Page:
Could BCG be a vaccine with POSITIVE effects?

A doctor at Harvard, Denise Faustman, as well as other researchers around the world, have studied diabetes and multiple sclorosis and found that commonly in the autoimmune diseases, there is a lack of a certain cytokine.

They recognized that a very early vaccine, called BCG, used for tuberculosis, could stimulate the body to start making more of that cytokine after a couple years after the jab.

When I first heard this, I thought, that’s kind of a sick idea….I mean, the science is showing that as we vaccinate more and more, either the lack of experiencing these infections (such as measles, mumps, etc), are robbing our intracellular matrix of vital communication and growth needed to ward off future autoimmune disease (***) and cancer, and also we know from the $4 billion paid to those injured and killed by vaccines, as well as the thousands of interviews with doctors, nurses and parents on Vaxxed TV, that vaccines are actually damaging the brain and immune system.

It is a sick idea that we vaccinate people, knowing that this is a CAUSE for autoimmune disease, and then give the same people another vaccine later in their life to ‘cure’ (increase TFN cytokine), their autoimmune disease (diabetes).

But, in addition the being the potential partial antidote to some autoimmune diseases such as diabetes and MS, there have been other positive effects that have been observed from THIS PARTICULAR vaccine, BCG.

Very important to note — that Denise Faustman said that they initially abandoned their research after not seeing any changes in their studies.  They didn’t pick up the project again until her team saw research from Italy, in which they found that the immune system of the animals or human patients didn’t begin fully responding to the BCG until at least 2 – 2.5 years after they received the BCG.

What does this tell us?  It tells us that the vaccine safety studies that have been on any of our current vaccines are completely insufficient.  Vaccine injury (including autoimmune disease and cancer) and death does occur within hours and days of injection, but they also occur after the first few days or weeks or even years, as well.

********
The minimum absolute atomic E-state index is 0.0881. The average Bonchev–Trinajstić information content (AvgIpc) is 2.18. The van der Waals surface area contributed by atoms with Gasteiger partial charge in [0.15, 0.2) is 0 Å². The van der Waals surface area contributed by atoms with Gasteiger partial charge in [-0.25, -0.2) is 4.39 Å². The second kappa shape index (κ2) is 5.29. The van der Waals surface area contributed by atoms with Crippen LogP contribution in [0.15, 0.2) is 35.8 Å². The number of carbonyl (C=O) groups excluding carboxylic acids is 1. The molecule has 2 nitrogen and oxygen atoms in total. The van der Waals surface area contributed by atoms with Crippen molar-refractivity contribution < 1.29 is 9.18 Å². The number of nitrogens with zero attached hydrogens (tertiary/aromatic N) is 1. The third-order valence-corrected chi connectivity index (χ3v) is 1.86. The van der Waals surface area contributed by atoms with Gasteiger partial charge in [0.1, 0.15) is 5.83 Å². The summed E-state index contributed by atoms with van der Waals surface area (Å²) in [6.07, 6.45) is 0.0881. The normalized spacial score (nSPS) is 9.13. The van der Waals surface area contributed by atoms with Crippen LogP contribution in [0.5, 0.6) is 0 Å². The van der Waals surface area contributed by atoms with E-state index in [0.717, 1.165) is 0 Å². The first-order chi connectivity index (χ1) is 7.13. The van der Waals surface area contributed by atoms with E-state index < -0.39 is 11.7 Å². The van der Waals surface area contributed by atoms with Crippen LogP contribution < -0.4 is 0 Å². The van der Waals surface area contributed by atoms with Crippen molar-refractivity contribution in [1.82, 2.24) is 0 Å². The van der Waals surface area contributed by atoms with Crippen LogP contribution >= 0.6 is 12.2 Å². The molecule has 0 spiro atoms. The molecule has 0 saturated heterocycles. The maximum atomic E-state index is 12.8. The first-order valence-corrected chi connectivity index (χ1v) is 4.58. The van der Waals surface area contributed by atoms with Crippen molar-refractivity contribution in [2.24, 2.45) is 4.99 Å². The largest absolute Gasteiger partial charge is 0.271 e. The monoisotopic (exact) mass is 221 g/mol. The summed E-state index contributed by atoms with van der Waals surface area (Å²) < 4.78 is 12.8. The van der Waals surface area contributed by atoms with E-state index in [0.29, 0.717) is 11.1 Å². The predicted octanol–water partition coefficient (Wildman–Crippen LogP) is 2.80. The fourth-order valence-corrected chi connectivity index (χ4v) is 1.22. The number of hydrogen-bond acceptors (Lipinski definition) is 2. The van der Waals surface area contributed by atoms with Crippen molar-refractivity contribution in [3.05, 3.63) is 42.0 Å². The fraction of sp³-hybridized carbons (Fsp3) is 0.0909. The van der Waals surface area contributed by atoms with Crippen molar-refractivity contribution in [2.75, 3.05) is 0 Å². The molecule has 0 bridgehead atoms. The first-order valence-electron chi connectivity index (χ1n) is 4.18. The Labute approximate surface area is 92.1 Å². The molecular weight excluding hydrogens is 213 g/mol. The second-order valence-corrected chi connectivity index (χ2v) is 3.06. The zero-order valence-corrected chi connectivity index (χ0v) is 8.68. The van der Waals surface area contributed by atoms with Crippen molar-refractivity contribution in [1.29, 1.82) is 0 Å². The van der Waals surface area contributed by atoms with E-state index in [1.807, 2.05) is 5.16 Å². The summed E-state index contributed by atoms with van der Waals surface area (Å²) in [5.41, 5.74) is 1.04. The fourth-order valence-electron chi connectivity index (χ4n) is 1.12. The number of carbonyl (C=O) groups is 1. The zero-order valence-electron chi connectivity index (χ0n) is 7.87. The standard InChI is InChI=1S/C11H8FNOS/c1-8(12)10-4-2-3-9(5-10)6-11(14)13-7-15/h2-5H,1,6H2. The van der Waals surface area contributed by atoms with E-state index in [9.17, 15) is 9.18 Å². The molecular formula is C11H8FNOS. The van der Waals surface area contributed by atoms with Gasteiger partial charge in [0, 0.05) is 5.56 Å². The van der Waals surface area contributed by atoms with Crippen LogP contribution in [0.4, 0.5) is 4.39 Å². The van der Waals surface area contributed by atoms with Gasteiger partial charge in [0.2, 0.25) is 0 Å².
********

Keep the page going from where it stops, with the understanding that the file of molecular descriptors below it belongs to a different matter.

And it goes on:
Denise Faustman at Harvard described this vaccine as “low-tech.”  I’m not sure what they means exactly.  Does that mean that it doesn’t contain metals, like mercury or aluminum, or that it doesn’t contain monkey kidney cells, genetically modified soy protein, formaldehyde, casein, or all the other crazy things that are in vaccines?

I want to see the ingredients.  I also want to see them follow the patients who have received this vaccine for their entire lives, and then follow their children (2nd generation).

It’s important to give BCG a fair shake, or at least list the science of its benefits, if I’m going to list al of the damages caused by other vaccines.

A small jab – a big effect: nonspecific immunomodulation by vaccines

Aaby, et. al., May 2013

“Historically there are many examples suggesting that vaccines may have not only disease-specific effects but also effects on other diseases. When Vaccinia, the first human vaccine, was introduced in the early 19th century it was noticed that recipients were protected not only against smallpox but also against conditions as diverse as atopic diseases, measles, scarlet fever, and syphilis [1].

When the bacille Calmette–Gue ́rin (BCG) vaccine was introduced in Sweden more than 80 years ago mortality generally was documented to be nearly 3-fold lower among BCG-vaccinated children. Because the main mortality reduction occurred in infancy it could not be explained solely by the prevention of tuberculosis, which mainly killed older children. The author therefore suggested that, ‘BCG vaccine provokes a non-specific immunity’ [2].”

 

***

http://www.ncbi.nlm.nih.gov/pubmed/25102107

http://www.ncbi.nlm.nih.gov/pubmed/24952205

http://www.ncbi.nlm.nih.gov/pubmed/25602009

http://www.ncbi.nlm.nih.gov/pubmed/25274070

https://www.ncbi.nlm.nih.gov/pubmed/24481190http://www.ncbi.nlm.nih.gov/pubmed/23453173

http://www.ncbi.nlm.nih.gov/pubmed/23751771

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